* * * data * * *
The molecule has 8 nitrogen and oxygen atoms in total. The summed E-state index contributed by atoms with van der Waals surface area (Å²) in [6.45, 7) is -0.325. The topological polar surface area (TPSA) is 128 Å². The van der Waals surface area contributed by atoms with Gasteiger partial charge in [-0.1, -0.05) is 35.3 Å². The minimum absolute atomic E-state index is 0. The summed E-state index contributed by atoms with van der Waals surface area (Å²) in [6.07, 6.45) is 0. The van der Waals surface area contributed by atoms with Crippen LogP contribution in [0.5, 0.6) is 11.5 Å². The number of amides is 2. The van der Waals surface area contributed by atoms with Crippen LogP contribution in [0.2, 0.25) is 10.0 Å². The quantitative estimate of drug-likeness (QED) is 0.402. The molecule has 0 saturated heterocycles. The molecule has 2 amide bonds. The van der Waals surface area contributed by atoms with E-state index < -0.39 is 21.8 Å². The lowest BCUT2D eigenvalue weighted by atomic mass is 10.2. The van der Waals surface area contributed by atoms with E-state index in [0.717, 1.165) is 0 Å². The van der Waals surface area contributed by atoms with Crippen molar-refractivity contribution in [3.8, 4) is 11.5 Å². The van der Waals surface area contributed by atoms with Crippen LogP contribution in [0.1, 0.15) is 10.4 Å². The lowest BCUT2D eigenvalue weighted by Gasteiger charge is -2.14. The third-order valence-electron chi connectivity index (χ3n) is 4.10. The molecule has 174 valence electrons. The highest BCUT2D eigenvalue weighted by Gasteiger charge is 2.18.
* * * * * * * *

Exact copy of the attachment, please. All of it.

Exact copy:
The molecule has 8 nitrogen and oxygen atoms in total. The summed E-state index contributed by atoms with van der Waals surface area (Å²) in [6.45, 7) is -0.325. The topological polar surface area (TPSA) is 128 Å². The van der Waals surface area contributed by atoms with Gasteiger partial charge in [-0.1, -0.05) is 35.3 Å². The minimum absolute atomic E-state index is 0. The summed E-state index contributed by atoms with van der Waals surface area (Å²) in [6.07, 6.45) is 0. The van der Waals surface area contributed by atoms with Crippen LogP contribution in [0.5, 0.6) is 11.5 Å². The number of amides is 2. The van der Waals surface area contributed by atoms with Crippen LogP contribution in [0.2, 0.25) is 10.0 Å². The quantitative estimate of drug-likeness (QED) is 0.402. The molecule has 0 saturated heterocycles. The molecule has 2 amide bonds. The van der Waals surface area contributed by atoms with E-state index < -0.39 is 21.8 Å². The lowest BCUT2D eigenvalue weighted by atomic mass is 10.2. The van der Waals surface area contributed by atoms with E-state index in [0.717, 1.165) is 0 Å². The van der Waals surface area contributed by atoms with Crippen molar-refractivity contribution in [3.8, 4) is 11.5 Å². The van der Waals surface area contributed by atoms with Crippen LogP contribution in [0.1, 0.15) is 10.4 Å². The lowest BCUT2D eigenvalue weighted by Gasteiger charge is -2.14. The third-order valence-electron chi connectivity index (χ3n) is 4.10. The molecule has 174 valence electrons. The highest BCUT2D eigenvalue weighted by Gasteiger charge is 2.18.